As of today it has continued to explode into life. From 5pm Saturday to 5pm today (Wednesday), I have managed 4k+ a day and in those 96 hours have written 20,000 words – and I’ve got a couple more hours of writing left in me today. I have been trying to have this kind of progress all year, so am mystified why it has happened all of a sudden now – and on a project I have no idea where is going.

I am also stoked, to say the least, by the progress. In an odd way – with no plot to follow, no characters planned, no guidelines – it has been oddly liberating. I can smash up things as I see fit with no thought to consequences, kill off who I want when I want and generally go to town. The other stories I couldn’t really do that with – too much planning about events that transpire later on that prevents such total disregard for everything.

I guess a little about what it is about – it is turning out to be Big Epic Fantasy, much like the Wheel of Time or Malazan Book of the Fallen, at least in scale. The vast power magic has, the larger than life characters – and plenty of them – death, destruction and mayhem. The first 20K words has a city completely destroyed and a fleet smashed by powerful elemental creatures that escape the control of their summoners and two fairly major deaths – with at least two more I know of whom I plan to kill – a few plot points have developed as I surge on, but not many. There are knights and wizards, kings and princesses and monsters.

Currently one thing I am not happy with is the names – most aren’t going to survive and are just placeholders until I get a chance to sit down and figure out something better Which won’t be hard. Most are awful.

Hopefully I can keep this pace up – if I can, then be the end of the month I’ll be pushing 90K done and hopefully be finished with the first run through. I may even have a sit down and read through it then – I’m dreading to discover just how bad it is and how much polishing it will require.

And because it requires a name, it has very, very tentatively been given the code name He Stands Between

The last couple of days have been unusual to say the least.

Saturday morning started fairly normally. I scratched out around 1000 words of the rewrite of Tears of the Mountain, but I was, as normal, not putting a lot of effort into it. Come afternoon I was trawling the ‘net wasting time. Along the way I was reading through various pages on TvTropes and also some World of Warcraft forums, including a debate on most powerful characters in lore.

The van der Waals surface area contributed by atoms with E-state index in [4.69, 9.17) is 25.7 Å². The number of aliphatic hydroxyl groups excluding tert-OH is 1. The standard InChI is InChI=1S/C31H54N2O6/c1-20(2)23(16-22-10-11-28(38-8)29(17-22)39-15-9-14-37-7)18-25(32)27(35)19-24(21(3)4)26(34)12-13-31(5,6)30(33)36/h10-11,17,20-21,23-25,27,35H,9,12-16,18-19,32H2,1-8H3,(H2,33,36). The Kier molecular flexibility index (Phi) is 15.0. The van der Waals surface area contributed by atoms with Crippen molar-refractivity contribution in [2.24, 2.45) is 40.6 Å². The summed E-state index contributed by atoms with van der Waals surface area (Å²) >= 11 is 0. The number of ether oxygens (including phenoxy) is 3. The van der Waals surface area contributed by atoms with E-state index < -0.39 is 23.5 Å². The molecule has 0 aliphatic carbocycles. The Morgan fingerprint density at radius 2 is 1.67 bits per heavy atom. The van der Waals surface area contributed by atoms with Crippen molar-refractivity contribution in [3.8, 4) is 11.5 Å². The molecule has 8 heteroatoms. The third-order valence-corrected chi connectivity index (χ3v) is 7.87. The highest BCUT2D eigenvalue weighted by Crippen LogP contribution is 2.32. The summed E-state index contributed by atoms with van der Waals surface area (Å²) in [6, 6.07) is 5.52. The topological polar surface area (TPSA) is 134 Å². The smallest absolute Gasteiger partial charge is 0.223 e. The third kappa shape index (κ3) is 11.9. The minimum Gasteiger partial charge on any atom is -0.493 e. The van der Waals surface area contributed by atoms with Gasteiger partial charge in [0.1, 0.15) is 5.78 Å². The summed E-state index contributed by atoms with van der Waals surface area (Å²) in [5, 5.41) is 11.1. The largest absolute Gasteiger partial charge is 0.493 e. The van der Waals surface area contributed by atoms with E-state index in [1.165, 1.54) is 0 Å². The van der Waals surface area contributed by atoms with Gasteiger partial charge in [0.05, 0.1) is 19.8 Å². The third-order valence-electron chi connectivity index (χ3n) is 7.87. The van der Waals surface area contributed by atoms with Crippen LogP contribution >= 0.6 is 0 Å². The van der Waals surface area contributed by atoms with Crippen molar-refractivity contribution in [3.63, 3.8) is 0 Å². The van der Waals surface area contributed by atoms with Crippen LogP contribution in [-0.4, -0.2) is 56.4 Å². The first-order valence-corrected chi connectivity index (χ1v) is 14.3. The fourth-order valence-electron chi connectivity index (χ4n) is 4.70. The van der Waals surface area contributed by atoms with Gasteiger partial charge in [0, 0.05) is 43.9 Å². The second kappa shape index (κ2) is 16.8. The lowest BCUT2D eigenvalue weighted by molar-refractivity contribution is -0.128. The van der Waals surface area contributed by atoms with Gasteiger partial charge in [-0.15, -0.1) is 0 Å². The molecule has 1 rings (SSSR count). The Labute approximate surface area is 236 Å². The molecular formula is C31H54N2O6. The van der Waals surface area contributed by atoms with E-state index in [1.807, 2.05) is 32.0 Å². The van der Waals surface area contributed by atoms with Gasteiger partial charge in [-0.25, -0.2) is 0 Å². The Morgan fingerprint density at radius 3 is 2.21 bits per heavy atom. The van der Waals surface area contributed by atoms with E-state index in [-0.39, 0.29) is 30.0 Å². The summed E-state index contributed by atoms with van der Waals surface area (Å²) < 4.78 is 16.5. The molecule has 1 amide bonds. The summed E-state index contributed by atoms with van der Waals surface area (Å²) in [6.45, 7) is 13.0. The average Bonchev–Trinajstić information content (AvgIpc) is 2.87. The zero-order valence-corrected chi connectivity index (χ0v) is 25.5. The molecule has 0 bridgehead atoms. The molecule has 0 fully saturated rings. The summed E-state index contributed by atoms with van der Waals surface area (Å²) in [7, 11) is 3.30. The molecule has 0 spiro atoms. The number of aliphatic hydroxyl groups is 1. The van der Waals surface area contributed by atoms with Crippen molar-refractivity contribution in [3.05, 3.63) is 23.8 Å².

All of a sudden I get the briefest hint of an idea, normally not enough of one to do anything much with yet, not without more barnstorming at least.

Yet I sat down at 5pm and started writing, and by the time I was done for the night I had cranked out 3000 words.

Sunday, despite half the day being taken out with other things, saw another 4500 words written.

Somehow, in less than two days, I’d written 7500 words. What made it more unusual is that when I started I had no plot to work on, no characters, nothing. Yet somehow I’d managed to write all that, and am likely to hit the 10K mark today easily.

Its turning out to be looking like one of those big epic fantasy’s, completely unlike the world of Sharael. We’ll have to see where it ends up and how long it turns out to be.

The second of the Cahuac Cycle short stories has been finished off and upoaded now.

This one is called Wolf and the Stars, and is a little different than the other three in that, though it features Cahuac, it doesn’t revolve around him.

I think it should be obvious what the story is referring too, but it is the kind of thing that would be explained in mythological creation stories.

The third short story of the series of mythological fantasy tales about Cahauc has been added to the site and to smashwords.

This one is called Cahuac and the Bees and follows on from the events of the first two, though is still a stand alone story.

In this one Cahuac must find out why the flowers are no longer growing which is stopping the bees producing their bounty of sweet honey. Cahuac’s journey takes him places both new as well as familiar.

A fourth story for the collection is close to being finished as well.

Was surprised when I did a count of the number of downloads of the various Pure Escapism short stories on Smashwords to discover there have been almost 1700 to date. Which would imply a few people are reading my stories – or at least starting to read them.

The Hall of Black Trees is to date the most popular of the downloads, narrowly ahead of The Pit. The various parts of Cara’s Choice are the ones most linked in member’s libraries – though there is no way to see who has linked them sadly.

Not a huge amount of feedback, but you can’t have everything.

Been a while since I last finished a short story to upload – need to do so soon.